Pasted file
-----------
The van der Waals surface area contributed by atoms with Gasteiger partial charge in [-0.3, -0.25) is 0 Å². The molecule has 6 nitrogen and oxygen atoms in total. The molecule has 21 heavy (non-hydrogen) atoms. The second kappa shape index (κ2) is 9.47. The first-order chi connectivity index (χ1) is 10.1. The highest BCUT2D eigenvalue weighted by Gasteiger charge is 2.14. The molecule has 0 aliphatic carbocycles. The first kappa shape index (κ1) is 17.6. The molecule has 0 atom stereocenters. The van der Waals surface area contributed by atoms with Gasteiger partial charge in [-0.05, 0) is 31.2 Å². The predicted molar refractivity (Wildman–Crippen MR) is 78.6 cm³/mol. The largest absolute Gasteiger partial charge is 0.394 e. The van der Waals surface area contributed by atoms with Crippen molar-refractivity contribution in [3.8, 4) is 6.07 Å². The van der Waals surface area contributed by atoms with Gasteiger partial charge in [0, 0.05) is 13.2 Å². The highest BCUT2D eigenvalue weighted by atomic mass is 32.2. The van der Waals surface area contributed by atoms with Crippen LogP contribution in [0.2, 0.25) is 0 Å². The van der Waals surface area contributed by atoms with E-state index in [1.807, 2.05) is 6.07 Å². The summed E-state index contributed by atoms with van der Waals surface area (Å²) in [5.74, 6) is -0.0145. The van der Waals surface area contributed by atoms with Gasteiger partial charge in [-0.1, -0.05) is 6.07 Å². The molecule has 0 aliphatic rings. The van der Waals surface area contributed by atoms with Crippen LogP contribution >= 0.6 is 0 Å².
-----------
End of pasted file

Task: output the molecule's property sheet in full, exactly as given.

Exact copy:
The van der Waals surface area contributed by atoms with Gasteiger partial charge in [-0.3, -0.25) is 0 Å². The molecule has 6 nitrogen and oxygen atoms in total. The molecule has 21 heavy (non-hydrogen) atoms. The second kappa shape index (κ2) is 9.47. The first-order chi connectivity index (χ1) is 10.1. The highest BCUT2D eigenvalue weighted by Gasteiger charge is 2.14. The molecule has 0 aliphatic carbocycles. The first kappa shape index (κ1) is 17.6. The molecule has 0 atom stereocenters. The van der Waals surface area contributed by atoms with Gasteiger partial charge in [-0.05, 0) is 31.2 Å². The predicted molar refractivity (Wildman–Crippen MR) is 78.6 cm³/mol. The largest absolute Gasteiger partial charge is 0.394 e. The van der Waals surface area contributed by atoms with Crippen molar-refractivity contribution in [3.8, 4) is 6.07 Å². The van der Waals surface area contributed by atoms with Gasteiger partial charge in [0, 0.05) is 13.2 Å². The highest BCUT2D eigenvalue weighted by atomic mass is 32.2. The van der Waals surface area contributed by atoms with Crippen LogP contribution in [0.2, 0.25) is 0 Å². The van der Waals surface area contributed by atoms with E-state index in [1.807, 2.05) is 6.07 Å². The summed E-state index contributed by atoms with van der Waals surface area (Å²) in [5.74, 6) is -0.0145. The van der Waals surface area contributed by atoms with Gasteiger partial charge in [-0.1, -0.05) is 6.07 Å². The molecule has 0 aliphatic rings. The van der Waals surface area contributed by atoms with Crippen LogP contribution >= 0.6 is 0 Å².